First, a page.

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I am using the following method clear the input buffer:

void dump_line(FILE *fp) {
    int ch;    
    while ( (ch = fgetc(fp)) != EOF && ch != '\n');
}

This works fine if I read from stdin using scanf():

char string[51];
...
scanf("%50[^\n]", string);
dump_line(stdin);

However, if I use fgets() instead, as in the following code:

char string[52];
...
fgets(string, 52, stdin);
dump_line(stdin);

// Since fgets() reads in the '\n', trim the end of the string:
string[strlen(string)-1] = 0;

Since fgets() reads in the '\n' character I found the need to allocate a buffer one char larger and trim the string back one character. This works fine but there is a problem with the dump_line function. When using the scanf() version, it works as expected since there will always be a '\n' left in the input buffer due to the use of [^\n]. So even if that is the only char left in the buffer, in dump_line() the fgetc() reads the char and since it is a '\n' the while loop is broken.

In the fgets() version, the '\n' is read in if it will fit in the string buffer, leaving stdin empty. This is causing the program to wait on the fgetc(), requiring the user to hit the enter key to progress any further, which is obviously not what I am after. On the other hand, if the user enters a string too long for the buffer, the dump_line() is working fine!

Im guessing the problem is something to do with EOF, but I cannot seem to get this to work as intended! Any help would greatly be appreciated.

If it is any help the platform I am working on is Mac OSX, just in case this is some kind of platform-specific quirk.

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2 Answers 2

up vote 5 down vote accepted

Check whether you need to clear the buffer,

fgets(string, 52, stdin);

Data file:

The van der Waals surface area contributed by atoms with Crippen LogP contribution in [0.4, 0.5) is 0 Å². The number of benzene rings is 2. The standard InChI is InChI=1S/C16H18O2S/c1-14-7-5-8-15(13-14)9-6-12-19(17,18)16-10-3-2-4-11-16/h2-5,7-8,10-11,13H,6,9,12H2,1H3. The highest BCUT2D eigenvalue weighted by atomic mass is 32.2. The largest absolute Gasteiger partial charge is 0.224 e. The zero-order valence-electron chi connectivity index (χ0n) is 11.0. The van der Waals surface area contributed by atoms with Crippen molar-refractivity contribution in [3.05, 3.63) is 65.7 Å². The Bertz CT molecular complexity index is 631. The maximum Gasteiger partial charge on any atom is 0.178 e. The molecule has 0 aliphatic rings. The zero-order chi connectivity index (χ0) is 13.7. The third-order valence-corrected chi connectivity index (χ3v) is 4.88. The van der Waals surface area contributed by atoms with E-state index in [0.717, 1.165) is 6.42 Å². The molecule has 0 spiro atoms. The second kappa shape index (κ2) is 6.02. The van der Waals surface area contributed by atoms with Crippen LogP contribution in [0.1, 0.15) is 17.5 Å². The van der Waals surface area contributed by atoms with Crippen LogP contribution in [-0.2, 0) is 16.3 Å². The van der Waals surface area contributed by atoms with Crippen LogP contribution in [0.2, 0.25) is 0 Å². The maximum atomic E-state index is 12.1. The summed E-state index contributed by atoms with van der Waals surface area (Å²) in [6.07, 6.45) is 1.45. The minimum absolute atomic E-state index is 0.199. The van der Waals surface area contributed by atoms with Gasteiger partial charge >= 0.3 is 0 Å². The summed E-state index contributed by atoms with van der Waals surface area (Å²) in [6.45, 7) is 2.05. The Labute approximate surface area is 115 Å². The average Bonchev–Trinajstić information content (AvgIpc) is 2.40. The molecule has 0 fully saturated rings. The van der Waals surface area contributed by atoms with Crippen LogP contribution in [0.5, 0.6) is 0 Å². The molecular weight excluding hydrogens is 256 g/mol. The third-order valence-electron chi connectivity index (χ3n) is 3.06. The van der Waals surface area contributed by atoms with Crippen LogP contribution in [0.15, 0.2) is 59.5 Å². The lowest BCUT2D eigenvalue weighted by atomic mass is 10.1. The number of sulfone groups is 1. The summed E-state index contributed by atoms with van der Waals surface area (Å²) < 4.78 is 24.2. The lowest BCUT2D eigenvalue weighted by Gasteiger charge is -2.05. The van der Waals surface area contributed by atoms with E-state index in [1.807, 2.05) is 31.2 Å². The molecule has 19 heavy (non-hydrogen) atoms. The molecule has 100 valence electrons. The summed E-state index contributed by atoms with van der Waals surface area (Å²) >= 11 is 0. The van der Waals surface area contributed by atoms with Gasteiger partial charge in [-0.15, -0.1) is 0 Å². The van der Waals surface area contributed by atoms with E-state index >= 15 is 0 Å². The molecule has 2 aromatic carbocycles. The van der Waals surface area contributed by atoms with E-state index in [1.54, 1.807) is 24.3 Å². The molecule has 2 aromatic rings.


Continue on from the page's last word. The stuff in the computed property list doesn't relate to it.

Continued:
size_t len = strlen(string);
if (string[len-1] == '\n') {
    // read in whole line, no need to clear buffer
    string[len-1] = 0;
} else {
    // junk left in buffer, clear it
    dump_line(stdin);
}
share|improve this answer
    
This makes a lot of sense to do, but should the line 'while ( (ch = fgetc(fp)) != EOF && ch != '\n');' not simply break if it encounters the end of the file, rather then waiting on the fgetc(), otherwise the '!= EOF' seems completely redundant. Or does this EOF only work for file input, and stdin is a special case that should considered to not have an end of file, hence the wait for input? If i'm making any sense here! –  tom1990 Jan 17 '13 at 17:05
    
You get EOF when the end of the stream is reached. For stdin, you can make that happen with Ctrl+D (Ctrl+Z on Windows, iirc). When the input stream has not reached the end and there just is currently no more data available, fgetc blocks until either data becomes available or the end of the stream is detected. Since the stream may be corrupted without encountering a newline, the EOF check is not redundant (although in practice, it's rarely triggered on stdin). –  Daniel Fischer Jan 17 '13 at 17:12
    
Thanks for that information, I understand what was going on better now. So the best thing to do as you originally suggested would be to check if the last char is '\n', if so trim the string, if not we know there is junk in left in stdin so run the dump_line(). I guess I was simply under the illusion that the given dump_line function would do nothing if the stdin buffer was empty! Thanks for your help! Im guessing for an input other than stdin fgetc() would not block and hit the EOF and stop as expected then? –  tom1990 Jan 17 '13 at 17:21
    
Well, it blocks until it either gets data or the end of the stream is detected in any case. Just with files on the local disk, that happens so fast that you don't notice. –  Daniel Fischer Jan 17 '13 at 17:25
    
Got it. I guess that because I was under the impression that it wasn't blocking when reading for a file, I was wondering why it was blocking when used with stdin! Thanks! –  tom1990 Jan 17 '13 at 17:30

You could use ungetc to put the newline back into the stream.

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Ahh, so just simply put a newline character back in using this at the top of the dump_line function to deal with this problem.. but as per my comment on the above reply, should the EOF simply be detected by the loop and break it, or does EOF not work with stdin? –  tom1990 Jan 17 '13 at 17:09
    
@tom1990 You get EOF from stdin only when the user actually does a EOF, i.e. presses CTRL-D on UNIX systems (like Linux and OSX) or CTRL-Z (on Windows). –  Joachim Pileborg Jan 17 '13 at 17:16
    
Right, I understand. Thanks for your input, that explains why the while loop was not doing what I was expecting it to do! I was just going to replace the fgetc() with a scanf() and forget about it originally but I wanted to further understand why it was not doing what I though it would, because I didn't like having a gap in my C knowledge! –  tom1990 Jan 17 '13 at 17:24

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